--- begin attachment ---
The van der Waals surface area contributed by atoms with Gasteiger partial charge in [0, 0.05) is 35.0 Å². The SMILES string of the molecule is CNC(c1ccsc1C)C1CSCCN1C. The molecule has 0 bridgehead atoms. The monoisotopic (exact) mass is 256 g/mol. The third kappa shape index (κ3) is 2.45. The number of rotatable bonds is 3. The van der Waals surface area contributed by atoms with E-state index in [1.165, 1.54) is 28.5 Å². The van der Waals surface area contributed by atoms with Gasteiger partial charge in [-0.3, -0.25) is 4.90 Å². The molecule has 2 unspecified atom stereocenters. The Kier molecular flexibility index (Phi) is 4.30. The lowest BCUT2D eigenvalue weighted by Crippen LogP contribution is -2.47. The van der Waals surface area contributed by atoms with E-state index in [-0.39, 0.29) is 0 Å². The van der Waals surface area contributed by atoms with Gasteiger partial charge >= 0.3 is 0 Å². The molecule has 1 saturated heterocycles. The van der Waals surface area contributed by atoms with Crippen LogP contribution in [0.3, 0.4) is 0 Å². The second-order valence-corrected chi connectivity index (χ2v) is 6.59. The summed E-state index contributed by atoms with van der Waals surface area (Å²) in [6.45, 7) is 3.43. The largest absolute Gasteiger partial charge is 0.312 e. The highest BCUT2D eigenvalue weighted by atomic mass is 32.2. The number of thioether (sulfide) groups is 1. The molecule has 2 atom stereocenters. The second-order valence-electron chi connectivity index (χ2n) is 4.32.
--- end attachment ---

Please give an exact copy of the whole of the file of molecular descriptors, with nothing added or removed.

The van der Waals surface area contributed by atoms with Gasteiger partial charge in [0, 0.05) is 35.0 Å². The SMILES string of the molecule is CNC(c1ccsc1C)C1CSCCN1C. The molecule has 0 bridgehead atoms. The monoisotopic (exact) mass is 256 g/mol. The third kappa shape index (κ3) is 2.45. The number of rotatable bonds is 3. The van der Waals surface area contributed by atoms with E-state index in [1.165, 1.54) is 28.5 Å². The van der Waals surface area contributed by atoms with Gasteiger partial charge in [-0.3, -0.25) is 4.90 Å². The molecule has 2 unspecified atom stereocenters. The Kier molecular flexibility index (Phi) is 4.30. The lowest BCUT2D eigenvalue weighted by Crippen LogP contribution is -2.47. The van der Waals surface area contributed by atoms with E-state index in [-0.39, 0.29) is 0 Å². The van der Waals surface area contributed by atoms with Gasteiger partial charge >= 0.3 is 0 Å². The molecule has 1 saturated heterocycles. The van der Waals surface area contributed by atoms with Crippen LogP contribution in [0.3, 0.4) is 0 Å². The second-order valence-corrected chi connectivity index (χ2v) is 6.59. The summed E-state index contributed by atoms with van der Waals surface area (Å²) in [6.45, 7) is 3.43. The largest absolute Gasteiger partial charge is 0.312 e. The highest BCUT2D eigenvalue weighted by atomic mass is 32.2. The number of thioether (sulfide) groups is 1. The molecule has 2 atom stereocenters. The second-order valence-electron chi connectivity index (χ2n) is 4.32.